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CT scan report revealed obulated mass in medial portion of upper lobe. Meaning? Therapy?

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Hi. We need second opinion from the expert. These are the result of the CT scan of my dad in the Philippines. I live here in Alaska. I was wondering what these means, the city image reveals lobulated mass measuring 13x7x5 cm in the medial portion of upper lobe. This mass is contigious to the left sub clavian artery, left main pulmonary artery and the aorta. this is the nodular septal thickening with tree in bud apppearance through out the rest of the upper left lobe including the lingula. Two focal areas of nodulal septal thickening is seen in the right upper lobe. No effusion. The trachea and main bronchi are intact. The heart is normal in size. The aorta is atherosclerotic. A few in large nodeare seen in the aorta pulmonary window and pre tracheal area. Spurs, subcondral sclerosis and disc space narrowing seen in the spine. The soft tissue of the chest wall are intact. Please explain to me all these. Do u think the tumor on the lung that size has a chance to livel longer? How long he will live. Does he have chance to undergo therapy?
Posted Sat, 15 Jun 2013 in Lung Cancer
Answered by Dr. Shashi Dangwal 1 hour later

Thanks for posting you query on XXXXXXX

The CT Scan findings of your father indicate clearly that he has a Mass Lesion in his left lung. This mass lesion now has to be studied to know it`s nature. You have not mentioned whether he suffers from any symptoms especially pertaining to his lungs and if he is or has been a smoker.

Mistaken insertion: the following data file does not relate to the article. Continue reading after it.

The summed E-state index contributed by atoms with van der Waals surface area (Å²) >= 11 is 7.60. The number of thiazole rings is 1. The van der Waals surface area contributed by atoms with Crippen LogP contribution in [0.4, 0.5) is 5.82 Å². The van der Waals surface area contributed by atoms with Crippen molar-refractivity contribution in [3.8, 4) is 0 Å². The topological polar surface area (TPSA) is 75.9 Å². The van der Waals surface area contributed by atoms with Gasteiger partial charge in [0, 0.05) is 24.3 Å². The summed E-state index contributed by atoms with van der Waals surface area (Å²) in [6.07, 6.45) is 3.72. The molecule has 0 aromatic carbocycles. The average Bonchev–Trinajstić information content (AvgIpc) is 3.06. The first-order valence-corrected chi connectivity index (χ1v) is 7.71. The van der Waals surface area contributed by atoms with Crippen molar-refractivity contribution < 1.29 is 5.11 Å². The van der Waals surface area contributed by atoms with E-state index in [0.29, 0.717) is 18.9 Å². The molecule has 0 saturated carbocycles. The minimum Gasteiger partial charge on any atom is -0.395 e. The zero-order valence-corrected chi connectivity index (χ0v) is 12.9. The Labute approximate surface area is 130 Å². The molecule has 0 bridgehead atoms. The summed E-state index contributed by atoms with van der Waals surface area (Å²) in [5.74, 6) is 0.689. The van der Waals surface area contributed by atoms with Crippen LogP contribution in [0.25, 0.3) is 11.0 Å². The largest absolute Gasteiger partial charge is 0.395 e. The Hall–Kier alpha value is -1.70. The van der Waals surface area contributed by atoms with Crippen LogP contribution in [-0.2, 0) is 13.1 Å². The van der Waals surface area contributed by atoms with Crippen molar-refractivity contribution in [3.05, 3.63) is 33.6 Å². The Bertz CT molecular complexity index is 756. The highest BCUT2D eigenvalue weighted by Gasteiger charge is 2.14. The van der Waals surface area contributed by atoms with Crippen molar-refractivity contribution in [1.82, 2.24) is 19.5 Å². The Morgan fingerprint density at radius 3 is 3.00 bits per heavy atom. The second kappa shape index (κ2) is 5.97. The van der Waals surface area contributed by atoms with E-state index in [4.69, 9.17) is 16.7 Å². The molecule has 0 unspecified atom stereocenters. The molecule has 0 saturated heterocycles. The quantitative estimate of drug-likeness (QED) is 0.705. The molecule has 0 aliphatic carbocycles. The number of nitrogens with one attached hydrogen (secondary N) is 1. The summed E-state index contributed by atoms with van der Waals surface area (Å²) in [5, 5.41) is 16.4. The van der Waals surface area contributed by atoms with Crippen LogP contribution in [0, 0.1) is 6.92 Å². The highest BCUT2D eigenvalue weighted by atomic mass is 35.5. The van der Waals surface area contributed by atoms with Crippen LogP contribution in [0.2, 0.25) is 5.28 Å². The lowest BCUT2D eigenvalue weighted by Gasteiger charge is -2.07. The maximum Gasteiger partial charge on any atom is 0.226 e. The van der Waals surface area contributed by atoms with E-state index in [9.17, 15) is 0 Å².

Two most common causes of this type of lesion are malignancy and infection. There are some other rarer causes. Tree in bud sign is generally used to describe infection especially tubercular infection but it may also be seen in cases of malignancy or in some congenital conditions or in interstitil lung diseases.

He needs to undergo a biopsy which can be in the form of bronchoscopic biopsy or CT guided FNAC or even an open lung biopsy after a vascular origin of the mass lesion is ruled out.

He should consult a pulmonologist at the earliest who will go into detail history, clinically examine him and will ask for relevant tests.

Only based on these, further course of action can be decided and prediction on prognosis can be made.

Take care.
Above answer was peer-reviewed by
Follow-up: CT scan report revealed obulated mass in medial portion of upper lobe. Meaning? Therapy? 19 minutes later
My dad was a smoker since he was 17 years old. He is 64 years old now. He have a growth or enlargement somewhere close to his throat and neck. His voice is hoarse and he cough now and then, the doctor said he got 3 months left and said it is too late. He havent done any biopsy yet, that what the doctor it really too late? The impression of the doctor is: the left upper lobe mass - contigiuos to the left subclavian artery, left main pulmonary artery and aorta. Nodulal septal thickening with tree in bud appearance, left upper lobe, probably metastasis, two focal areas of nodular setal thickening, right upper lobe. The aorta pulmonary window and pre tracheal adenopathy. Atherosclerotic aorta. Spondylosis. What are these words means? If thats a lung cancer and he undergo therapy how long he will live? What are chances? Considering the size of the size of the 13x7x5 cm.
Answered by Dr. Shashi Dangwal 30 minutes later

In view of the history of smoking and going by the description of the lesion given by you, your dad could be suffering from lung malignancy and it may have metastsized to distant areas. In such cases the disease is said to be of anvanced stage and the prognosis is guarded. As such prognosis in lung cancer cases is poor with survival rate varying from few months to few years depending on type(histopathological type) of malignancy. You may still consult a polmonologist and subject him to biopsy or just opt for palliative therapy to ease his discomfort. This decision you will have to take in consultation with his treating physician, pulmonologist, oncologist and your relatives.

Above answer was peer-reviewed by
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